Israel weighs a ground invasion. Michele Chabin for USA Today this morning: "Israel's military launched fresh airstrikes against targets in Hamas-controlled Gaza Strip on Tuesday in a bid to halt a barrage of rocket fire that has pummeled southern Israel in recent weeks. But it is not yet clear whether a full ground invasion of the Palestinian coastal enclave by troops will take place. Israel is seeking to "retrieve stability to the residents of southern Israel, eliminate Hamas' capabilities and destroy terror infrastructure operating against the State of Israel and its civilians," its military said in a statement." More here.

Israel calls up 1,500 reservists after rocket attacks from Gaza. LA Times' Batsheva Sobelman in Jerusalem: "Palestinian militants fired dozens of rockets from the Gaza Strip into southern Israel on Monday evening, officials said, as the Israeli military sent more forces to the border and called up army reservists in the escalating crisis... Capping a day of attacks, Palestinian militants fired 40 rockets in one hour late Monday, setting off air raid sirens in communities as far as 50 miles from the Gaza Strip, Israeli military officials said. A dozen rockets were intercepted by the Iron Dome air defense system and about 30 struck open areas, officials said." More here.

Bahrain orders a senior U.S. diplomat to leave. The WaPo's Ernesto Londono: "The Bahraini government declared a visiting senior U.S. diplomat persona non grata Monday after he met with representatives of a Shiite opposition party, and it took the highly unusual step of demanding his immediate departure from the tiny Persian Gulf kingdom. Bahrain's Foreign Ministry said in a statement that Tom Malinowski, the assistant secretary of state for the Bureau of Democracy, Human Rights, and Labor, had ‘intervened flagrantly in Bahrain's internal affairs' by meeting with a political party ‘to the detriment of other interlocutors.'

"The State Department said Malinowski remained in Bahrain on Monday evening while U.S. diplomats in the capital, Manama, sought clarification from Bahraini officials about the request." More here.

Germans are in another uproar over U.S. spying - but they shouldn't be surprised. FP's Shane Harris: "Revelations that a 31-year-old German intelligence service employee has allegedly been passing hundreds of classified government files to the United States for the past several years has prompted cries of shock and outrage from some of the Obama administration's closest allies in Berlin. But the Germans shouldn't have been surprised. Washington has been spying on Germany for decades, and that work will almost certainly continue well into the future." More here.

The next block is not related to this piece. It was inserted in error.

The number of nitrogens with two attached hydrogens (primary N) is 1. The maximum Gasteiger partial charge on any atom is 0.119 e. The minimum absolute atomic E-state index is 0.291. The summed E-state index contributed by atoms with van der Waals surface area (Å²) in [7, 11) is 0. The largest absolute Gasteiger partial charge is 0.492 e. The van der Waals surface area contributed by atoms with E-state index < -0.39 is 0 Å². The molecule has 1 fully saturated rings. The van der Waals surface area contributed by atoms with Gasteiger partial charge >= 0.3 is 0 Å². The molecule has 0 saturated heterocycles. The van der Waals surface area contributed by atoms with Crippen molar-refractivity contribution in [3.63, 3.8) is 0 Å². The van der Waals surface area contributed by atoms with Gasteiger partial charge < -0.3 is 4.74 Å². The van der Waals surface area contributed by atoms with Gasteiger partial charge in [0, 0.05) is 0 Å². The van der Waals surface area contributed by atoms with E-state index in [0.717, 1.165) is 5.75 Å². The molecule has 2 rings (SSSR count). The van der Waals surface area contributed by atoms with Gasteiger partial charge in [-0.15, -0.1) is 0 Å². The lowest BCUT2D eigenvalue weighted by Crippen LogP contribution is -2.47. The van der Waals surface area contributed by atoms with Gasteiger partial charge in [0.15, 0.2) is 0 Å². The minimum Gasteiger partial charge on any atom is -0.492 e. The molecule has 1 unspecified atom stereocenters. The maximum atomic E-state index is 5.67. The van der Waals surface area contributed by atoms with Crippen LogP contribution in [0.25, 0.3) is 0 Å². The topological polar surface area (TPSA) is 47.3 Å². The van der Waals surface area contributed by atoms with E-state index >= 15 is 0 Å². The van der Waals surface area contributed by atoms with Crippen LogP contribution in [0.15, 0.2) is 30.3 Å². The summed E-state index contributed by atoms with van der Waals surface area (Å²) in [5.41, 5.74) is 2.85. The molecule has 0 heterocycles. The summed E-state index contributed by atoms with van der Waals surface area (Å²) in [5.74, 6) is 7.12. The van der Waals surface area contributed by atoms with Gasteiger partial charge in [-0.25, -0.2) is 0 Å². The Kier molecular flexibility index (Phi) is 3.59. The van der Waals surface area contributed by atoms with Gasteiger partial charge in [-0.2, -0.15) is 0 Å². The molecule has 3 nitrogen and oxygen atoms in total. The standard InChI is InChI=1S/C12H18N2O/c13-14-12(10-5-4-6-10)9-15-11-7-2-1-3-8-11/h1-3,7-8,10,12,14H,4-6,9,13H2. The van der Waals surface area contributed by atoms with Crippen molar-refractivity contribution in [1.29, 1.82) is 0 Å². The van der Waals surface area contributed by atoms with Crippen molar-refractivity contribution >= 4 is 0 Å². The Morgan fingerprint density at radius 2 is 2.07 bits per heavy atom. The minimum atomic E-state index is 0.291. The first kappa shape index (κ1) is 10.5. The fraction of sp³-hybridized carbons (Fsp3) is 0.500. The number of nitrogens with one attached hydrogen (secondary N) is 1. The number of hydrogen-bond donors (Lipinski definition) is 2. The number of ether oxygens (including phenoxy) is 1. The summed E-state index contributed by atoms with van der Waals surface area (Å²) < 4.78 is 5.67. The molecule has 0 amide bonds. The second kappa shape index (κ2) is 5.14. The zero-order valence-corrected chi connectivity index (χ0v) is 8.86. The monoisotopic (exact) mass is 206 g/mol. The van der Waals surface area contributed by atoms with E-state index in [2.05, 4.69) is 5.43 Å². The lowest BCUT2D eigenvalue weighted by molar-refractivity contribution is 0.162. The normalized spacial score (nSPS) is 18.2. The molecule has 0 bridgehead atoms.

HRC in Spiegel Online: Surveillance on Merkel's phone was "absolutely wrong." Read that interview with Spiegel Online reporters and Hillary Rodham Clinton, here.

Social media producers alert: There's this from FP's Elias Groll: "@CIA Go home, you're drunk." A look at the CIA's new Twitter feed, here.

Chinese cyber spies targeted U.S. experts on the Middle East. The WaPo's Andrea Peterson: "Middle East experts at major U.S. think tanks were hacked by Chinese cyber spies in recent weeks as events in Iraq began to escalate, according to a cybersecurity firm that works with the institutions. The group behind the breaches, called "DEEP PANDA" by security researchers, appears to be affiliated with the Chinese government, says Dmitri Alperovitch, chief technology officer of the firm CrowdStrike. The company, which works with a number of think tanks on a pro bono basis, declined to name which ones have been breached." More on that here.

For Inside Cybersecurity, Christopher J. Castelli looks at a State Department study that doesn't break much new ground: "A yearlong State Department study effort to craft a 'framework for international cyber stability' has produced a draft report endorsing ongoing work on international norms of behavior for cyberspace and urging industry involvement, though the document fails to break much new ground." Read that here.

ICYMI, FP's Shane Harris' exclusive last week on how a solar panel manufacturer wants the Commerce Department to go after China for cyberattack, here.